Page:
With the 300ZX fully serviced, the driver starts the engine, dips the clutch, and eases out of the pit stall. They stop at the end of pit road to sit until their five minutes has elapsed. When the timer goes off, the driver returns to the fray en route to a fifth-place finish, their third Top 10 finish of the weekend after their matching yellow 300ZX won Saturday’s race.

plan

Kentucky Spirits have the advantage of numbers with at least six pairs of hands available at any given driver change, but the fluidity of the process starts with good planning. Their driver schedule is clearly laid out at the day’s beginning and one team member told me that when they started with ChumpCar, they practiced driver changes until they found a process that worked, which they’ve stuck with since. It doesn’t hurt that their drivers know how to pedal a car; several of their hotshoes are longtime autocrossers who’ve made that short jump to crapcan racing.

[Photos: Steve Davis]

 

  • Nuclearspork

    Its amazing what a little practice and experience can do to cut out pit times. We are in now way quick in our pits but I would say we easily dropped 10-15 minutes from our first race pit stops when we were totally clueless. I think we could drop a few more if I could get all the guys to dedicate some time one weekend just practicing getting in and out of the car with strapping people in.

    • Craig

      The big keys in my experience:
      * Make sure everybody has a job and knows what their job is.
      * Make sure the next driver is completely ready to go into the car, with HNR or donut in hand.
      * There needs to be minimal fiddling necessary. The radio and cool suit need to be sorted beforehand to be sure they will work. The assistant to the ingoing driver needs to know how to set the seat and how to buckle the belts.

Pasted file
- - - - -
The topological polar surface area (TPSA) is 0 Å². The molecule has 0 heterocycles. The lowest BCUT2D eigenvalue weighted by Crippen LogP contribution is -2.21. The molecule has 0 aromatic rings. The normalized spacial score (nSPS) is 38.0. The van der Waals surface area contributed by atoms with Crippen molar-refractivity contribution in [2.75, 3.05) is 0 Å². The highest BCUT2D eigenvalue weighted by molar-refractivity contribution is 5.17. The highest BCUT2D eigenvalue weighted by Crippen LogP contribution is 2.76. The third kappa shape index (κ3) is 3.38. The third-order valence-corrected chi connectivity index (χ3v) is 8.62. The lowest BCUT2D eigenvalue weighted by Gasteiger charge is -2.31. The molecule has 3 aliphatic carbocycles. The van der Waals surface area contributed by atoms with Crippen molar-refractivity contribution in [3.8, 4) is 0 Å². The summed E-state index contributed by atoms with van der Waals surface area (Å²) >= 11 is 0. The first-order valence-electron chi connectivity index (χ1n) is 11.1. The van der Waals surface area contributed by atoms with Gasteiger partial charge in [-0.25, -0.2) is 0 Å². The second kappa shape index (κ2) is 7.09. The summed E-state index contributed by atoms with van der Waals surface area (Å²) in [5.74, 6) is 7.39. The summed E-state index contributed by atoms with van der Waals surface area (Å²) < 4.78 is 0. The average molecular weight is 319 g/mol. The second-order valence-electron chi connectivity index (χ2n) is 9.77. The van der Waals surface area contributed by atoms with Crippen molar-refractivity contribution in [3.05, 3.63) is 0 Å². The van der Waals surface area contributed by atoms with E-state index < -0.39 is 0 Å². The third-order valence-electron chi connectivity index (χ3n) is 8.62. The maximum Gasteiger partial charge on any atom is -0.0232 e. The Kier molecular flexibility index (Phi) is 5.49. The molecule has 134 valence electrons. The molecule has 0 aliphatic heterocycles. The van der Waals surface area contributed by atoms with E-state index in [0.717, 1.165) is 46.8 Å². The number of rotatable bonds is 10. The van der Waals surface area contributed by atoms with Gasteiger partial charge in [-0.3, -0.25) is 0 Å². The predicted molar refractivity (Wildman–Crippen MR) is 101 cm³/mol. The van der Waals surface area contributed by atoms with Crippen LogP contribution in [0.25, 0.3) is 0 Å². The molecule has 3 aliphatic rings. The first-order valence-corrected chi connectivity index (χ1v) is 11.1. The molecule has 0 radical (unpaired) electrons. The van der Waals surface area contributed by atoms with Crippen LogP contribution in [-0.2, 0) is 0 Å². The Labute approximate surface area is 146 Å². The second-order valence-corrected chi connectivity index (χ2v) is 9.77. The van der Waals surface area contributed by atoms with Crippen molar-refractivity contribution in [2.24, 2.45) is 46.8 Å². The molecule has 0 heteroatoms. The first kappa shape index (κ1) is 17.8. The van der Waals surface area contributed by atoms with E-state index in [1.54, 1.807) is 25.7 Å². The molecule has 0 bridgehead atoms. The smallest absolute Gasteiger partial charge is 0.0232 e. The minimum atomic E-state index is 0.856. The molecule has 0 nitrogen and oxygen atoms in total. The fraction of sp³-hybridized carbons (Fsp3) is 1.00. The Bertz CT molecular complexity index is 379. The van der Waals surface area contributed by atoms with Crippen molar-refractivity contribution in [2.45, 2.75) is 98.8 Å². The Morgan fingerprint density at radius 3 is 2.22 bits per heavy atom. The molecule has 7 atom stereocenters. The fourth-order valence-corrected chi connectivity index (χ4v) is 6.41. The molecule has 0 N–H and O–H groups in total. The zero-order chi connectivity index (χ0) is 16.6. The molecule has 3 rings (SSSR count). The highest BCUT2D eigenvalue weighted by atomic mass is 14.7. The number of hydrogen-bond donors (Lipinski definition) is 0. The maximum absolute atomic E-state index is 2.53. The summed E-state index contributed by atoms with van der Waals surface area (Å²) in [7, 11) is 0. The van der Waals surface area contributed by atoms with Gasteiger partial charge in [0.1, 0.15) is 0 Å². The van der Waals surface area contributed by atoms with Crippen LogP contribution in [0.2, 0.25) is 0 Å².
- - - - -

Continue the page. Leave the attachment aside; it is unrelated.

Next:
In our second year of racing, we had one race in a double-seven where we reeled off all three pitstops in under five minutes. We never practiced stops outside of races.

  • Sporqster

    ^^^ yeah one minute saved in the pit is the same as being a second a lap faster every lap for a whole driving stint. Literally.

  • Obligatory comparison with LeMons:

    [youtube 5Y3PFc0Svmc http://www.youtube.com/watch?v=5Y3PFc0Svmc youtube]

    They won Organizer's Choice at this event. So awesome.

    • Van_Sarockin

      Yeah, but F1 teams don't have theme songs for their pit stops. Advantage: leMons!

    • Sjalabais

      This was great! Had to burst into laughter when I saw the yellow guy was holding a fire extinguisher…

      • ˏ♂ˊ mzs zsm msz esq

        You have to and both must be in fire suits too.

        • Sjalabais

          Copy that. It's just that it fits the image of lacking efficiency perfectly.

  • MAJ

    I believe that in LeMons the driver change can't take place while refueling, and as in Chump, no work can be done to the car while refueling.

    • Correct. In LeMons, nobody is allowed to be in, or working on, the car while it is being fueled. Nobody is allowed over the wall into the hot pits unless wearing full gear, either (at least at the races I've attended where hot pits were in use).

  • MAJ

    Oops!! I now see you wrote "LeMans". Funny how my eyes read it differently!